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ISSN: 1600-5775

Characterization of a next-generation piezo bimorph X-ray mirror for synchrotron beamlines

aDiamond Light Source, Harwell Science and Innovation Campus, Didcot, Oxfordshire OX11 0DE, UK, and bThales-SESO, 305 rue Louis Armand, Pôle d'Activités d'Aix les Milles, Aix-en-Provence, France
*Correspondence e-mail: simon.alcock@diamond.ac.uk

(Received 3 July 2014; accepted 4 September 2014)

Piezo bimorph mirrors are versatile active optics used on many synchrotron beamlines. However, many bimorphs suffer from the `junction effect': a periodic deformation of the optical surface which causes major aberrations to the reflected X-ray beam. This effect is linked to the construction of such mirrors, where piezo ceramics are glued directly below the thin optical substrate. In order to address this problem, a next-generation bimorph with piezos bonded to the side faces of a monolithic substrate was developed at Thales-SESO and optimized at Diamond Light Source. Using metrology feedback from the Diamond-NOM, the optical slope error was reduced to ∼0.5 µrad r.m.s. for a range of ellipses. To maximize usability, a novel holder was built to accommodate the substrate in any orientation. When replacing a first-generation bimorph on a synchrotron beamline, the new mirror significantly improved the size and shape of the reflected X-ray beam. Most importantly, there was no evidence of the junction effect even after eight months of continuous beamline usage. It is hoped that this new design will reinvigorate the use of active bimorph optics at synchrotron and free-electron laser facilities to manipulate and correct X-ray wavefronts.

1. Introduction

Piezo bimorph mirrors have been used successfully on synchrotron beamlines since the mid-1990s to focus or collimate X-ray beams (Susini et al., 1995[Susini, J., Labergerie, D. & Zhang, L. (1995). Rev. Sci. Instrum. 66, 2229-2231.], 1996[Susini, J., Labergerie, D. & Hignette, O. (1996). Proc. SPIE, 2856, 130-144.]; Signorato et al., 1998[Signorato, R., Hignette, O. & Goulon, J. (1998). J. Synchrotron Rad. 5, 797-800.]). As with mechanically bent mirrors, employing one or two actuators, the optical surface of a bimorph mirror can be bent into a range of ellipses to provide variable size or focal distance of the reflected X-ray beam. Additionally, the high density of piezo actuators (typically 8 to 32) on a synchrotron bimorph mirror also enables low- and mid-spatial frequency errors (period > 20 mm) to be corrected, including polishing defects; gravitational or mounting deformations; photon-induced thermal bumps; and wavefront aberrations caused by non-ideal upstream optics or the X-ray source.

Sixteen bimorph mirrors, manufactured by Thales-SESO, are currently in use on beamlines at Diamond Light Source (DLS). Controls and analysis software scripts, developed to interface with the EPICS control system, are routinely used at all DLS bimorph beamlines including: control of voltages; automatic correction of figure or slope errors; defocusing the X-ray beam to a specified size; automated bending to a specified ellipse; and the creation of non-Gaussian X-ray beam profiles including a constant intensity distribution. Ultimately, the goal of such developments is to make it easier and quicker for beamline users to efficiently use bimorph mirrors. A novel research optic with a slope error of 0.15 µrad r.m.s. for a range of ellipses was also created for DLS by combining a super-polishing technique with bimorph technology (Sawhney et al., 2010[Sawhney, K. J. S., Alcock, S. G. & Signorato, R. (2010). Proc. SPIE, 7803, 0301-0309.]).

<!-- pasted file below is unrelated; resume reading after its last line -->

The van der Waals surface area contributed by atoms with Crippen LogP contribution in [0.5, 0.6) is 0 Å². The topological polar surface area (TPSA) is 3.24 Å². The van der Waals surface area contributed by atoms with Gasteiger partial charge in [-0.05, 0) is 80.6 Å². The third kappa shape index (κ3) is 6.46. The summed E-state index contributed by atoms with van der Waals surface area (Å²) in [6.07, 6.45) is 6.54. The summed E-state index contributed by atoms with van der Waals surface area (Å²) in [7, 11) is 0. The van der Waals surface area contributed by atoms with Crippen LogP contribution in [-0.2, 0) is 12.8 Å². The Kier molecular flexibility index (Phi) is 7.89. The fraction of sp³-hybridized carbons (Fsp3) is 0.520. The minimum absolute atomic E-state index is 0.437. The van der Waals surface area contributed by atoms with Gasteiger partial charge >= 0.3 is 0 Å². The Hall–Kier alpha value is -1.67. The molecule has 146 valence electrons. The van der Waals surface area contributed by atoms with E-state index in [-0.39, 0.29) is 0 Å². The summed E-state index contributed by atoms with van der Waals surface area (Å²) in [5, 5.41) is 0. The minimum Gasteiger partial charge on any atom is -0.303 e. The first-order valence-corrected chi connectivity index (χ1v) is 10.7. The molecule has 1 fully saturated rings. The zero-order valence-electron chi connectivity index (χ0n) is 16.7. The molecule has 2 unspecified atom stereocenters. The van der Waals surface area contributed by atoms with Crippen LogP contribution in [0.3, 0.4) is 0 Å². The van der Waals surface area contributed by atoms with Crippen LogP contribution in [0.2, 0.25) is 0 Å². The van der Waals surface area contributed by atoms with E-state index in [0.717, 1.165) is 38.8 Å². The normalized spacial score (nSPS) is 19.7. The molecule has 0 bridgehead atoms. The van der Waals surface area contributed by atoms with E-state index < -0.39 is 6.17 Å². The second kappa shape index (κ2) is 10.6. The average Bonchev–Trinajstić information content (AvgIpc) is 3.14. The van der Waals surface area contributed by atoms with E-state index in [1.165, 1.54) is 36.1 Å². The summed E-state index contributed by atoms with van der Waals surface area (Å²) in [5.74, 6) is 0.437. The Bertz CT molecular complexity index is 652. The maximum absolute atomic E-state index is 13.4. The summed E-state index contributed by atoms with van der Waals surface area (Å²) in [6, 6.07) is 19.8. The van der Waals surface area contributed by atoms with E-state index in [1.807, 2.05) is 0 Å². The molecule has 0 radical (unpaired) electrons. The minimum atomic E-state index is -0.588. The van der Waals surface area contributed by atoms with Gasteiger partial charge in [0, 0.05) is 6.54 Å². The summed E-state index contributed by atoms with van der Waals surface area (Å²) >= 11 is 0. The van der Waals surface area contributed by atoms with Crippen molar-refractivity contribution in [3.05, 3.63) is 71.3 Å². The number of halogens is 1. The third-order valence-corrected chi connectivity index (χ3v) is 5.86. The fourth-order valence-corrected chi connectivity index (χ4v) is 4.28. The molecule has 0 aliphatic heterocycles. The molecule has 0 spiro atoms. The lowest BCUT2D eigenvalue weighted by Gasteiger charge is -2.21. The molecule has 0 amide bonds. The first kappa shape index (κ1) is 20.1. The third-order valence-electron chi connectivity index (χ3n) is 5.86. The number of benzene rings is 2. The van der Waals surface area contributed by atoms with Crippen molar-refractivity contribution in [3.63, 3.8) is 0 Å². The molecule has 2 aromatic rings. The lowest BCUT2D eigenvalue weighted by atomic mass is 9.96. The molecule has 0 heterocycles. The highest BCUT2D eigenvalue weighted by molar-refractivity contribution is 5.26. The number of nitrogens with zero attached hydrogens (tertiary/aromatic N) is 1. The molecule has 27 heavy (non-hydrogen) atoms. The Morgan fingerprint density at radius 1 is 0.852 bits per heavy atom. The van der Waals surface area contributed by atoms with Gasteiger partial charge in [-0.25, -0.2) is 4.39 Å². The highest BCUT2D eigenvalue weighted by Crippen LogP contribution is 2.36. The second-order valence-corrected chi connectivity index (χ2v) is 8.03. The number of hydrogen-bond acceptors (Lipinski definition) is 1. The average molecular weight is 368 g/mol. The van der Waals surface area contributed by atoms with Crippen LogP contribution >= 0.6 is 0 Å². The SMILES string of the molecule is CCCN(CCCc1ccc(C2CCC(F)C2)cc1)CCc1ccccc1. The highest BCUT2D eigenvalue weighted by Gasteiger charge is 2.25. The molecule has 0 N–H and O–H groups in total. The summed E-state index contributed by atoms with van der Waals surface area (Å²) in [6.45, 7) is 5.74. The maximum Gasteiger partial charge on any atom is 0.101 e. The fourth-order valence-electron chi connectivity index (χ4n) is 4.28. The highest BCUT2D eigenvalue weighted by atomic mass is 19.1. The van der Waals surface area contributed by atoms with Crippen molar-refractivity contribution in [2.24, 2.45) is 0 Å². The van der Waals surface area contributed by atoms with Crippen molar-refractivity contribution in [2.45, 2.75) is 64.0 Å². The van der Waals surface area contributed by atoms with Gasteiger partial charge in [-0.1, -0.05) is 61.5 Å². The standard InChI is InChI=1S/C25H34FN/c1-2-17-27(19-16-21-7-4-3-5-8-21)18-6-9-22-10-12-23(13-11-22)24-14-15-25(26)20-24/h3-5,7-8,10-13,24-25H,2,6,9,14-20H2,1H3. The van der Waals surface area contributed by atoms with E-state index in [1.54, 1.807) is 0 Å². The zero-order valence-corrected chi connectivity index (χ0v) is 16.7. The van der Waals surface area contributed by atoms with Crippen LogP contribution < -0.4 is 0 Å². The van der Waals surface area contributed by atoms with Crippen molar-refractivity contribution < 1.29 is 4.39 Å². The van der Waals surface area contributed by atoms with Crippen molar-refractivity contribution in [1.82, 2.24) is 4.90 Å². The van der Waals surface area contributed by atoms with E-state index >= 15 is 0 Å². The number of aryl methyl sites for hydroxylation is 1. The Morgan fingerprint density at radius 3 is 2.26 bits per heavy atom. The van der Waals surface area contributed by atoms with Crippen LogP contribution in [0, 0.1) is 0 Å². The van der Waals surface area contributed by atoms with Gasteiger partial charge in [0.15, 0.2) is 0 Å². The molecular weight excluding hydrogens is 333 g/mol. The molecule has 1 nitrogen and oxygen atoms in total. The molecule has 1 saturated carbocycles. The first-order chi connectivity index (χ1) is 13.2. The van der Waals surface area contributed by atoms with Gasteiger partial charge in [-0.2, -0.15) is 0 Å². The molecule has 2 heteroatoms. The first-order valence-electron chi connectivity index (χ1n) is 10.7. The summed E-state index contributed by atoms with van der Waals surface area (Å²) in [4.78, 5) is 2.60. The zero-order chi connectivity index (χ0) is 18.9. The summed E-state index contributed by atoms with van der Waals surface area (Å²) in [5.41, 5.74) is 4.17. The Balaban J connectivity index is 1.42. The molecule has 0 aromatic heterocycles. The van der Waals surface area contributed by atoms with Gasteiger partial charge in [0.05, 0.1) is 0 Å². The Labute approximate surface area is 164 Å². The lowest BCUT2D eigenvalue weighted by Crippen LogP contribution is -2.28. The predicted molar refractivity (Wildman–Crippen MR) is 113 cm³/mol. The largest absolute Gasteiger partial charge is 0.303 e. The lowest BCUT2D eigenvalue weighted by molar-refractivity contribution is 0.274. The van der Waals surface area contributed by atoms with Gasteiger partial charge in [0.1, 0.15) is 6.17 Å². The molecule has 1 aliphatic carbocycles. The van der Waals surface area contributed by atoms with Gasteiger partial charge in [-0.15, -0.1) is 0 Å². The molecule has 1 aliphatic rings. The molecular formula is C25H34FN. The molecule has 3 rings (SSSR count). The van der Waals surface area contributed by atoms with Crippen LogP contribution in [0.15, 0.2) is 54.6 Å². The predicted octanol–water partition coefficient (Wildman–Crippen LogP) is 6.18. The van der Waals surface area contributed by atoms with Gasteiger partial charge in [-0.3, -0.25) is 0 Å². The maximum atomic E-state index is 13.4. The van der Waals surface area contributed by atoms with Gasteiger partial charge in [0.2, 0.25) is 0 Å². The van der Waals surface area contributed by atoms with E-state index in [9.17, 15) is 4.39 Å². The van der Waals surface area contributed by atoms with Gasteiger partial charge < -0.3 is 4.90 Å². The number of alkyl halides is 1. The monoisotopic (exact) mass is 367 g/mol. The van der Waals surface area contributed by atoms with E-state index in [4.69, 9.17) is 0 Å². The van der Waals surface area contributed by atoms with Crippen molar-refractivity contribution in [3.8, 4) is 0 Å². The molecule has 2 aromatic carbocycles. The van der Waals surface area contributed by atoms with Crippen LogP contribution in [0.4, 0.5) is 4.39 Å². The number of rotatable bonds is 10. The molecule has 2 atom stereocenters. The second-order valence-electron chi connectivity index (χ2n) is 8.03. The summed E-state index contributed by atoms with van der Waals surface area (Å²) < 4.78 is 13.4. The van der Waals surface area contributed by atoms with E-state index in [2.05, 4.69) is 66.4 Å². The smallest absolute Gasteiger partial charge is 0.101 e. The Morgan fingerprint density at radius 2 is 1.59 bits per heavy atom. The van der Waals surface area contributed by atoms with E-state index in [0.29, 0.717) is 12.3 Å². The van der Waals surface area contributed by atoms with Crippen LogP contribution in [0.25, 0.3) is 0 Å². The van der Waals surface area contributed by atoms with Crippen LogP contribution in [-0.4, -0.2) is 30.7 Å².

However, many bimorph mirrors at DLS were not fulfilling their potential, so a comprehensive in situ (X-ray) and ex situ (classical interferometry and slope profilometry) study was initiated by the DLS Optics and Metrology group to investigate and optimize active optics (Sutter et al., 2012[Sutter, J., Alcock, S. & Sawhney, K. (2012). J. Synchrotron Rad. 19, 960-968.]). It was discovered that all first-generation bimorphs at DLS were suffering, with varying degrees of severity, from the `junction effect' (Alcock et al., 2013[Alcock, S. G., Sutter, J. P., Sawhney, K. J. S., Hall, D. R., McAuley, K. & Sorensen, T. (2013). Nucl. Instrum. Methods Phys. Res. A, 710, 87-92.]), where the optical surface is damaged directly above the interface between adjacent piezo electrodes/ceramic blocks. This leads to a corrugation of the substrate (see Fig. 1[link]). As the damage shows a high spatial frequency, such defects cannot be corrected using the piezos. The reflected X-ray beam is significantly broadened and distorted by mirrors suffering from the junction effect, leading to a reduction in beamline performance.

[Figure 1]
Figure 1
Corrugation of the optical surface on a first-generation bimorph mirror suffering from the junction effect. Extrema occur at the interface between adjacent piezos.

To redress these issues, seven of DLS's bimorph mirrors have been repolished by Thales-SESO. In all cases, repolishing successfully removed the junction effect and greatly reduced the optical slope error, often by a factor greater than 10, to below 0.5 µrad r.m.s. (Fig. 2[link]). In turn, this led to significant improvements in the size and shape of the reflected X-ray beam profile. Refurbished bimorphs now generate an X-ray focal spot which is close to the theoretical size predicted for the beamline geometry. No degradation in performance has been observed in any of the repolished bimorph mirrors over >18 months of operation. This gives credence to the hypothesis that the junction effect is created soon after production, as the glue, which bonds the piezo ceramics to the substrates, cures. Repolishing solves the problem for existing bimorph mirrors, but for new mirrors a more efficient solution is needed in order to prevent the junction effect from developing and thus avoid this time-consuming and expensive procedure.